Whole cell plasticity
While the majority of research involving neurophysiological changes in neurons in drug abuse phenomena, as in learning and memory phenomena, has focused on synaptic plasticity, there is increasing evidence for the importance of whole cell plasticity as well. Whole cell plasticity, also referred to as homeostatic plasticity,71 involves changes in the intrinsic excitability of an entire nerve cell in a manner that it is not synapse-specific. Given that certain features of drug addiction involve enhanced or reduced sensitivity to a drug, it makes sense that enhanced or reduced electrical excitability of certain nerve cells contributes to these behavioral adaptations.5
The best established example of whole cell plasticity to a drug of abuse is the ability of chronic opiates to increase the intrinsic excitability of noradrenergic neurons of the locus coeruleus (LC).72 This increased excitability is mediated via CREB and its induction of certain isoforms of adenylyl cyclase, which drive increased firing of LC neurons perhaps through the induction of Na+ channels.72–75 This hyperexcitabilty of LC neurons represents a classic mechanism of tolerance and dependence and drives some of the signs and symptoms of opiate withdrawal. Interestingly, CREB mediates a similar form of whole cell plasticity in NAc medium spiny neurons, which are also rendered hyperexcitable by chronic exposure to drugs of abuse via CREB.76 It will thus be critical in future investigations to understand how CREB-mediated synaptic plasticity of glutamatergic synapses on NAc medium spiny neurons65,66 summates with CREB-mediated intrinsic hyperexcitability of these neurons76 to control behavioral features of addiction.
Another example of whole cell plasticity in addiction models is the hyperexcitability of VTA dopamine neurons that occurs after chronic exposure to opiate drugs of abuse (Figure 4).77,78 This adaptation, which has been linked to morphological changes in these nerve cells (see next section), is not mediated by CREB but achieved instead via regulation of neurotrophic signaling cascades, as described below.
Working model of chronic morphine-induced adaptations in ventral tegmental area (VTA) dopamine neurons. Chronic morphine decreases VTA dopamine (DA) soma size yet increases neuronal excitability, while dopamine transmission to the nucleus accumbens is decreased. The net effect of morphine is a less responsive reward pathway, ie, reward tolerance. Downregulation of IRS2-AKT signaling in VTA mediates the effects of chronic morphine on soma size and electrical excitability; the effect on excitability is mediated via decreased γ-aminobutyric acid (GABA)A currents and suppression of K’ channel expression. Morphine-induced downregulation of mTORC2 activity in VTA is crucial for these morphine-induced morphological and physiological adaptations as well as for reward tolerance. In contrast to mT0RC2, chronic morphine increases mTORCI activity, which does not influence these morphine-induced adaptations. BDNF, brain-derived neurotrophic factor; IRS, insulin receptor substance; mTORC, mTOR complex; AKT, protein kinase B Reproduced from ref 77
Morphological plasticity and neurotrophic mechanisms
Increasing evidence, much of it from studies of hippocampal and cerebral cortical neurons, has shown that changes in synaptic plasticity are associated with morphological changes at synapses. For example, LTD and the generation of silent synapses are associated with the formation of thin or stubby dendritic spines, whereas LTP is associated with larger, mushroom-shaped spines.79,80 It is thus interesting that the drug abuse field has focused on drug-induced changes in dendritic spines for >15 years. Chronic exposure to stimulant drugs of abuse increases the dendritic spine density of medium spiny neurons of the NAc, a change that predominates for Dl-type neurons.67,81,82 Induction of spines has been associated for the most part with sensitized behavioral responses to these drugs, although some evidence conflicts with this view.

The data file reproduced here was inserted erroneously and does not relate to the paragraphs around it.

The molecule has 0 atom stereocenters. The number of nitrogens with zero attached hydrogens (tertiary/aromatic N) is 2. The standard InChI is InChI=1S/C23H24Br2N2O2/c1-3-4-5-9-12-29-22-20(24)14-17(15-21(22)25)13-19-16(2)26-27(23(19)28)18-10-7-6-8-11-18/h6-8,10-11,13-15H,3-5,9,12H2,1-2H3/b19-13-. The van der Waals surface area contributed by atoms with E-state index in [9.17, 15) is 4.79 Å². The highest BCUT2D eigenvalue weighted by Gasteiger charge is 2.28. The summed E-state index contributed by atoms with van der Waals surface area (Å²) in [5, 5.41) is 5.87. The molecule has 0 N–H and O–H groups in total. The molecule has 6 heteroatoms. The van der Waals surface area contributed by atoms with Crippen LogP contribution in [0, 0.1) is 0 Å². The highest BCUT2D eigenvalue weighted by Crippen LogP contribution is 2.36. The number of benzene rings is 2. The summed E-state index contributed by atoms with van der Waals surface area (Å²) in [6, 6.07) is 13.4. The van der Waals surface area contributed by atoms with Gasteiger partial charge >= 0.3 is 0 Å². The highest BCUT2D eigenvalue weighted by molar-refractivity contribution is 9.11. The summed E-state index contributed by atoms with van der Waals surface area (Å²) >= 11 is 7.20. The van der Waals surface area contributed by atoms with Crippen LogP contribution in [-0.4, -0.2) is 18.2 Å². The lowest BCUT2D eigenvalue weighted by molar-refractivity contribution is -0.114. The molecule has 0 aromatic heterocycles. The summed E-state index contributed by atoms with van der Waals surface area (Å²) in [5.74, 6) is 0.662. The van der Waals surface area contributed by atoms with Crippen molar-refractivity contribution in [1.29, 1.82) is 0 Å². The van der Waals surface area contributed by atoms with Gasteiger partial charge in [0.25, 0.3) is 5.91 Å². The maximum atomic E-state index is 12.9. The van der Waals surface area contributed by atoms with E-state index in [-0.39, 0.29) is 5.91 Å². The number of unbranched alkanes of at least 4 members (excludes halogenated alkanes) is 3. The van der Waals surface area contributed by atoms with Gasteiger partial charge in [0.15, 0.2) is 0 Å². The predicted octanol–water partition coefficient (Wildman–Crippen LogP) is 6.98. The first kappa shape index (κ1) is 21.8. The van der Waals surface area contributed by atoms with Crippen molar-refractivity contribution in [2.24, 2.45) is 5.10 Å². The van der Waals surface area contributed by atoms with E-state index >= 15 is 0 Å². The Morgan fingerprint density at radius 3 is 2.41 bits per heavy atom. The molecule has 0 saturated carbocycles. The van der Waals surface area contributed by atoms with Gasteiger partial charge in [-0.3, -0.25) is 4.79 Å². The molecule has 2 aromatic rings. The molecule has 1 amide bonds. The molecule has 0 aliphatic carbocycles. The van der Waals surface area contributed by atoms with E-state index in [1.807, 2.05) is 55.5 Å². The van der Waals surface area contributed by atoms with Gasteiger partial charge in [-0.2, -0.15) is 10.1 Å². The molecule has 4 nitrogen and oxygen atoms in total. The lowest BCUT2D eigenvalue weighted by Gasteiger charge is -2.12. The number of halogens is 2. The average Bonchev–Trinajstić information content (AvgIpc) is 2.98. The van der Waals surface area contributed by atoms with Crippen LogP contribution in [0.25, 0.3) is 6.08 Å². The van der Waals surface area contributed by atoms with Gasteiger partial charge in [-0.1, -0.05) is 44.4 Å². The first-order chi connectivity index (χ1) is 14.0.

As with studies of synaptic plasticity, however, far more work is needed to systemically define the changes in dendritic spines that occur during a course of drug self-administration, withdrawal, and relapse. Studies to date, involving investigator- and self-administered drug, suggest very different spine changes occurring at different withdrawal time points and in NAc shell versus core subregions.83–86 It will also be important to define the precise molecular mechanisms by which cocaine or another stimulant produces these time-dependent and cell-type specific effects. ΔFosB has been shown to be both necessary and sufficient for the induction of immature spines on Dl-type NAc neurons.35,51,67 Such regulation occurs in concert with cocaine and ΔFosB regulation of several proteins known to control the reorganization of the actin cytoskeleton. As just one example, transcriptional regulation of several guanine nucleotide exchange factors and GTPase activating proteins poises Rac1, a small GTPase, for transient decreases in activity in response to each cocaine exposure, and such pulsatile decreases in Rac1 activity have been shown, using optogenetic control of Rac1, to mediate induction of immature spines.87 These effects of Racl presumably occur through its control of cofilin and other actin regulatory proteins, which have also been shown to mediate cocaine regulation of spine growth.87,88 However, it is important to emphasize that this is just one pathway involved in cocaine’s regulation of immature spines, since several other proteins have been shown to play an essential role as well, including CDK5 (cyclin-dependent kinase-5), CaMKII, NFkB, MEF2, CREB, G9a, and DNMT3 (DNA methyltransf erase 3a), to name a few.20,21,35,51,67,89,90 Interestingly, cocaine regulation of several of these genes, including induction of CDK5, CaMKII, and NFkB, and repression of G9a, is also mediated via ΔFosB.20,35,51,91